- The Washington Times - Wednesday, June 6, 2012


Lucas Giolito might never throw a pitch for the Washington Nationals. He might decide to hang out at UCLA for a few years and see if his draft stock rises. Or the elbow strain that cost him his final high school season might be a harbinger of even worse horrors. You can come up with all kinds of reasons why he might never wear the curly W.

But that doesn’t have to stop you from liking — even loving — that the Nationals took him with the 16th pick Monday night. After all, the very idea of drafting a talent such as Giolito, a kid who might have gone No. 1 if it hadn’t been for injury concerns, is exciting. Just picture him (and his 100 mph heater) four years from now in a rotation with Stephen Strasburg, Gio Gonzalez and Jordan Zimmermann. Think the Nats might be able to do a little damage with that foursome?

Obviously, there’s risk involved. Risk that Giolito won’t sign. Risk that his arm won’t hold up. Risk that he won’t develop as projected. But there’s always risk involved. On just about any other level, though, the pick makes perfect sense.

As much as anything, it shows that Mike Rizzo, the Nationals’ feisty general manager, gets it. Let’s face it, the Nats are still relatively new in town. They don’t have a longstanding fan base, and they’re competing in a crowded sports marketplace, one dominated by the Redskins. Until they become established in Washington, it’s vitally important that they have identifiable stars, players who can sell tickets on their own merits, regardless of how well the team is doing.

Strasburg is one such player. When he pitches, he can fill Nationals Park. Bryce Harper is rapidly becoming that kind of player, too — a guy who, by himself, is worth the price of admission. Gonzalez, if he can keep pitching the way he has, also might fall into that category eventually. And, of course, we’re not just talking about box-office draws; we’re talking about appointment television, players who can boost TV ratings. You can never have enough of those.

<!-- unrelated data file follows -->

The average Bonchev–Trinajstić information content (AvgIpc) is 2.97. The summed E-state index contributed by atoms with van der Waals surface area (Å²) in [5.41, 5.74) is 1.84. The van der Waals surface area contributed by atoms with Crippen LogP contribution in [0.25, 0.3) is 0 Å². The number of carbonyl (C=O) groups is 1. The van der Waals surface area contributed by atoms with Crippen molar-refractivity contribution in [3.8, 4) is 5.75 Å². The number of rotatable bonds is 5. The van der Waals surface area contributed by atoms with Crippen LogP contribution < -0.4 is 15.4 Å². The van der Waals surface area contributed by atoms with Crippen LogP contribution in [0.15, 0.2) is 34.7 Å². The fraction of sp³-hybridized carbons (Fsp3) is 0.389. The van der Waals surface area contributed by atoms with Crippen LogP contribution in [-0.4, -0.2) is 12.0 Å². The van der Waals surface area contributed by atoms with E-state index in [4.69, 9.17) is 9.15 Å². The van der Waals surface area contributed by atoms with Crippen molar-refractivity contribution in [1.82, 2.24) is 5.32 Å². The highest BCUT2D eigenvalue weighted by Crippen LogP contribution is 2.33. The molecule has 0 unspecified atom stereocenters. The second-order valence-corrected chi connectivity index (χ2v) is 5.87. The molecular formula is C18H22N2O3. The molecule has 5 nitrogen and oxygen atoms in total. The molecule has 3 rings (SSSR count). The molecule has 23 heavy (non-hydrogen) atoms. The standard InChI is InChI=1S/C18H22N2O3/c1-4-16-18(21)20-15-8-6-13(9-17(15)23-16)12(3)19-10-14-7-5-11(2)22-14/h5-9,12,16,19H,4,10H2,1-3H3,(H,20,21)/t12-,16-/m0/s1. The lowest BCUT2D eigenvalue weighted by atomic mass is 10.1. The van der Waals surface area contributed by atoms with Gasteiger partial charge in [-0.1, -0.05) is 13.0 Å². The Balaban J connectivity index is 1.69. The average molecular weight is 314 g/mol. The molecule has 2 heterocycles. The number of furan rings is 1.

Anyway, Giolito, with his knee-buckling stuff, might have that kind of ability, too, might help the Nats not just win on the field but also battle the more established D.C. franchises for their slice of the pie. And that’s huge, because if the Nats are to be successful long term, they have to make Washington a desirable place to play — a place you can win, sure, but also a place you can be noticed, nationally and locally. Otherwise, they’re going to have a hard time hanging onto their own free agents or signing anybody else’s.

Isn’t that a gnawing fear in the minds of most Nationals fans — that when players such as Strasburg and Harper get their freedom, they’ll bolt for greener pastures (e.g. bigger markets and/or towns where baseball ranks higher in the pecking order)? Rizzo has to work quickly if he doesn’t want that to be an issue when Stephen and Bryce’s contracts are up. Thus, his willingness to roll the dice with Giolito after 15 other clubs passed on him. Lucas could be another Strasburg.

Which also is why the pick makes sense. What if Stephendoes walk in 2017, when he can become a free agent? Well, five years from now, Giolito could conceivably be the Nats’ Replacement Strasburg - a pitcher whose starts are major events, dates you circle on your calendar. Granted, I’m gazing far into the future (and hardly through the Hubble Telescope), but it’s certainly a possible scenario.

At any rate, you have to appreciate Rizzo’s fearless approach to the draft. The easiest thing to do is to make the safe pick; Mike, though, seems to have an appetite for the calculated gamble. A year ago, you may recall, he drafted third baseman Anthony Rendon with the sixth selection, even though Rendon was coming off an injury-plagued college season … and despite the fact the Nationals already had Ryan Zimmerman at the position. Rendon, like Giolito, simply had too much upside.

Another way to look at it is that Rizzo feels the Nationals are far enough along organizationally to take a chance on a couple of players who might be described as Damaged Goods. When your pitching staff is leading the majors in earned-run average (3.01 going into Wednesday night), you can afford to be a little bold. But make no mistake: By drafting Giolito in the first round, Rizzo was, in effect, telling the baseball world, “We’re not just trying to be good here. We’re trying to be great.”

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